Why I wrote a novel, and why eventually I am sure I will write more…

I’ve loved writing for most of my life.  I’ve loved spinning words into pictures.  But it does take a lot of time, a lot of concentration, and quite a bit of editing and tweaking to come up with something that is “worth reading.”  As a kid, I delved into poetry, and every now and then a lame attempt at a short story or a novel, but frankly, I didn’t have the life experience to write about the sorts of things that intrigued me.

“Write what you know.”  Haven’t you heard that a million times?  Then how did Tolkien invent an entire world of fantasy that has become the standard to this day?

He knew languages.  He knew folklore.  He used both to create that world.

I was an over-educated, frustrated housewife and mother for years, or as I often put it, “A six-figure prostitute with one client, who also works in the childcare industry, and a horrible maid.”  Because cleaning has NEVER been my talent.  Oh well.  I’m done feeling self conscious about all of that.

What happened?  I decided one day, after two deployments and my then-husband getting laid off from his job and taking a job overseas in Afghanistan that I would do something for myself.  It had already been a selfish year – I had actually started eating well and exercising (gasp!) and NOT feeling guilty for going swimming in the middle of the day.  And I decided on top of all that to take a(free!) Creative Writing workshop at the local public library.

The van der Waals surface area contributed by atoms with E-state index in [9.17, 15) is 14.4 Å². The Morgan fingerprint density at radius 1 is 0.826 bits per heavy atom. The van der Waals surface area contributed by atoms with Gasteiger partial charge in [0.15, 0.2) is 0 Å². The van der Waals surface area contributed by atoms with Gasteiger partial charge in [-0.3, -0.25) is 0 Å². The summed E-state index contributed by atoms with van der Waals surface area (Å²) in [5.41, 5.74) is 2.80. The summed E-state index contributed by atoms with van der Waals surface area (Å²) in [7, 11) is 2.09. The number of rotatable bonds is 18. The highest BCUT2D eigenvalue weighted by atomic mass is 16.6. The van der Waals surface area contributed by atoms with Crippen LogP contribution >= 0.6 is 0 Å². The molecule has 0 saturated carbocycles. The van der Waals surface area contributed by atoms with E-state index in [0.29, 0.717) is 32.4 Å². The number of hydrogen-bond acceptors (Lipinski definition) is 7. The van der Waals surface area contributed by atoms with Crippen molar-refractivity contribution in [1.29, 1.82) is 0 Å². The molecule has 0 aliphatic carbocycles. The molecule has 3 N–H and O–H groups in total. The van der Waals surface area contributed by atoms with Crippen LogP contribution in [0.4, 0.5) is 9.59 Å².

That first night, I had some idea of what I wanted to write.  I was going to write a fantasy novel that I’ve had in the back of my head for years, that may in fact have a touch of Dystopian Society to it.  It was going to be just a little bit creepy, and somewhat romantic and adventurous, and it was going to be based (loosely) on a fairy tale I’ve always found intriguing.  And that’s as much of a description as I’ll give until I’ve actually written the thing, because I don’t want to give away my ideas.

What happened instead…281421_10150243357864563_8357232_n

The very first prompt.

Think of a time from your youth or childhood where you were filled with a powerful emotion.  Think about your surroundings, how they contributed to the mood, and write about that event.

It was about fifteen minutes.  I chose fear.  The story itself will probably cycle into the sequel if I ever get off my ass and write the thing, but writing it brought back some things.

Like Emma, I started Florida State University in the fall of 1990.  Yes, she has many of my experiences, though she has her own perspective and her own as well.  Places really do exist within the time they occur, and then they go away like anything else.

I visited Florida State University about twelve years after I graduated, when I was driving through on the way from Austin, TX, to my parents house in Central Florida.  The campus felt SO very different to me.  Not just because I had grown up, but also because things had changed.  The flow of traffic was rerouted.  New building existed where old buildings had been torn down, or where there were simply open spaces before.  It made me kind of sad, although I could see that change was inevitable.